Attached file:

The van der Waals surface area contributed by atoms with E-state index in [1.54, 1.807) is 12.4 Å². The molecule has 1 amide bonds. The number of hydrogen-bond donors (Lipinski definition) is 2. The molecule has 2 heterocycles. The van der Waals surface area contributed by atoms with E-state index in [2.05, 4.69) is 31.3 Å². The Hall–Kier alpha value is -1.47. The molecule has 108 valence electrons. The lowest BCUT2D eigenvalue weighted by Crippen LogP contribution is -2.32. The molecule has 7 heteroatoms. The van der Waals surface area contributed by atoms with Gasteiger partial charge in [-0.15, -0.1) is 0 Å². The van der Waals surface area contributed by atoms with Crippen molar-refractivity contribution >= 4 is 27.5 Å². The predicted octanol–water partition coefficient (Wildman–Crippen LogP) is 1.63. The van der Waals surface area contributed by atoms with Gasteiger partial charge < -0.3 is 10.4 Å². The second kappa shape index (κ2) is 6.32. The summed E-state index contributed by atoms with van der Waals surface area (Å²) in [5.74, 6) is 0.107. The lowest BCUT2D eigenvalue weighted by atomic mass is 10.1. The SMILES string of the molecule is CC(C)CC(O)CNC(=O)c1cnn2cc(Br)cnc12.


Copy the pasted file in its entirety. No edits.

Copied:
The van der Waals surface area contributed by atoms with E-state index in [1.54, 1.807) is 12.4 Å². The molecule has 1 amide bonds. The number of hydrogen-bond donors (Lipinski definition) is 2. The molecule has 2 heterocycles. The van der Waals surface area contributed by atoms with E-state index in [2.05, 4.69) is 31.3 Å². The Hall–Kier alpha value is -1.47. The molecule has 108 valence electrons. The lowest BCUT2D eigenvalue weighted by Crippen LogP contribution is -2.32. The molecule has 7 heteroatoms. The van der Waals surface area contributed by atoms with Gasteiger partial charge in [-0.15, -0.1) is 0 Å². The van der Waals surface area contributed by atoms with Crippen molar-refractivity contribution >= 4 is 27.5 Å². The predicted octanol–water partition coefficient (Wildman–Crippen LogP) is 1.63. The van der Waals surface area contributed by atoms with Gasteiger partial charge < -0.3 is 10.4 Å². The second kappa shape index (κ2) is 6.32. The summed E-state index contributed by atoms with van der Waals surface area (Å²) in [5.74, 6) is 0.107. The lowest BCUT2D eigenvalue weighted by atomic mass is 10.1. The SMILES string of the molecule is CC(C)CC(O)CNC(=O)c1cnn2cc(Br)cnc12.